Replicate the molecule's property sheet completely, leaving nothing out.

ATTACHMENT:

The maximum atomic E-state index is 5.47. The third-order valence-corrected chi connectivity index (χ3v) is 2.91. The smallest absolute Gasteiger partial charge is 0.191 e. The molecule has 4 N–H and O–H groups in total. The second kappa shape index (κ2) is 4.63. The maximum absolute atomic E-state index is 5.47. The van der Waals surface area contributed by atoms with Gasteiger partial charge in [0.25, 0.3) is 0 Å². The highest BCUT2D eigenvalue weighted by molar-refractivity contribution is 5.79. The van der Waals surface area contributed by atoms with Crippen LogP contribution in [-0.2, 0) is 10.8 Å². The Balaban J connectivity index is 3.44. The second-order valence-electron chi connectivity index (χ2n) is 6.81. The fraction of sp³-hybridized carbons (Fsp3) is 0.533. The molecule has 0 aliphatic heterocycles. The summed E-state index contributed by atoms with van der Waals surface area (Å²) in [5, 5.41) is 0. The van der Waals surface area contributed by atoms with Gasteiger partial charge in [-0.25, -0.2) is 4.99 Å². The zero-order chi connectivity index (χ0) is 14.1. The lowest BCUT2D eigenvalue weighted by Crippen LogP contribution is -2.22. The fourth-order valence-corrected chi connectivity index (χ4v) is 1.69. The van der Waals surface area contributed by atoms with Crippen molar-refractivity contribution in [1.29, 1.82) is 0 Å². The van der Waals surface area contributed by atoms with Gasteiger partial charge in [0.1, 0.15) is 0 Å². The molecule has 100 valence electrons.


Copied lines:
The maximum atomic E-state index is 5.47. The third-order valence-corrected chi connectivity index (χ3v) is 2.91. The smallest absolute Gasteiger partial charge is 0.191 e. The molecule has 4 N–H and O–H groups in total. The second kappa shape index (κ2) is 4.63. The maximum absolute atomic E-state index is 5.47. The van der Waals surface area contributed by atoms with Gasteiger partial charge in [0.25, 0.3) is 0 Å². The highest BCUT2D eigenvalue weighted by molar-refractivity contribution is 5.79. The van der Waals surface area contributed by atoms with Crippen LogP contribution in [-0.2, 0) is 10.8 Å². The Balaban J connectivity index is 3.44. The second-order valence-electron chi connectivity index (χ2n) is 6.81. The fraction of sp³-hybridized carbons (Fsp3) is 0.533. The molecule has 0 aliphatic heterocycles. The summed E-state index contributed by atoms with van der Waals surface area (Å²) in [5, 5.41) is 0. The van der Waals surface area contributed by atoms with Gasteiger partial charge in [-0.25, -0.2) is 4.99 Å². The zero-order chi connectivity index (χ0) is 14.1. The lowest BCUT2D eigenvalue weighted by Crippen LogP contribution is -2.22. The fourth-order valence-corrected chi connectivity index (χ4v) is 1.69. The van der Waals surface area contributed by atoms with Crippen molar-refractivity contribution in [1.29, 1.82) is 0 Å². The van der Waals surface area contributed by atoms with Gasteiger partial charge in [0.1, 0.15) is 0 Å². The molecule has 100 valence electrons.